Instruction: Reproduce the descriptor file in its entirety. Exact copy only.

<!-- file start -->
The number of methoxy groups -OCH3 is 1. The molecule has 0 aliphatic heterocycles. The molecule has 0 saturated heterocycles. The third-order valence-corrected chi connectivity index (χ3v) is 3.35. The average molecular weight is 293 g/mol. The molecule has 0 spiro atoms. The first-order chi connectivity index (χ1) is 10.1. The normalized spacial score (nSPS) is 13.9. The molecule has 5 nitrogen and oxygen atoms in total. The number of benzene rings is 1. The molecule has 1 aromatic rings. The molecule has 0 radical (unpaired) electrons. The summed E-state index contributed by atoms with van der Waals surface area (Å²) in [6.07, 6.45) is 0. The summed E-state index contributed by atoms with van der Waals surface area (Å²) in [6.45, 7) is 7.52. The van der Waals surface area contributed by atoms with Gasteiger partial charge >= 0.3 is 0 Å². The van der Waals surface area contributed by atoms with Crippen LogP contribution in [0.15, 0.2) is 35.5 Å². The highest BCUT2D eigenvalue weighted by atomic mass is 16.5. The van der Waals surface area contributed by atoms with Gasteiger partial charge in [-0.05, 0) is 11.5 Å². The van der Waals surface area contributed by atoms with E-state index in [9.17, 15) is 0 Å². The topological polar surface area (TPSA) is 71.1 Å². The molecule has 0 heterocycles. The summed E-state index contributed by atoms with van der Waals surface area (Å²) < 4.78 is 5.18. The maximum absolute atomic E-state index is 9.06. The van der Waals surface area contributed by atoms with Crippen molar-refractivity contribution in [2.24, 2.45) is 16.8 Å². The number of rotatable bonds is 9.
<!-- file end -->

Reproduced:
The number of methoxy groups -OCH3 is 1. The molecule has 0 aliphatic heterocycles. The molecule has 0 saturated heterocycles. The third-order valence-corrected chi connectivity index (χ3v) is 3.35. The average molecular weight is 293 g/mol. The molecule has 0 spiro atoms. The first-order chi connectivity index (χ1) is 10.1. The normalized spacial score (nSPS) is 13.9. The molecule has 5 nitrogen and oxygen atoms in total. The number of benzene rings is 1. The molecule has 1 aromatic rings. The molecule has 0 radical (unpaired) electrons. The summed E-state index contributed by atoms with van der Waals surface area (Å²) in [6.07, 6.45) is 0. The summed E-state index contributed by atoms with van der Waals surface area (Å²) in [6.45, 7) is 7.52. The van der Waals surface area contributed by atoms with Gasteiger partial charge >= 0.3 is 0 Å². The van der Waals surface area contributed by atoms with Crippen LogP contribution in [0.15, 0.2) is 35.5 Å². The highest BCUT2D eigenvalue weighted by atomic mass is 16.5. The van der Waals surface area contributed by atoms with Gasteiger partial charge in [-0.05, 0) is 11.5 Å². The van der Waals surface area contributed by atoms with E-state index in [9.17, 15) is 0 Å². The topological polar surface area (TPSA) is 71.1 Å². The molecule has 0 heterocycles. The summed E-state index contributed by atoms with van der Waals surface area (Å²) < 4.78 is 5.18. The maximum absolute atomic E-state index is 9.06. The van der Waals surface area contributed by atoms with Crippen molar-refractivity contribution in [2.24, 2.45) is 16.8 Å². The number of rotatable bonds is 9.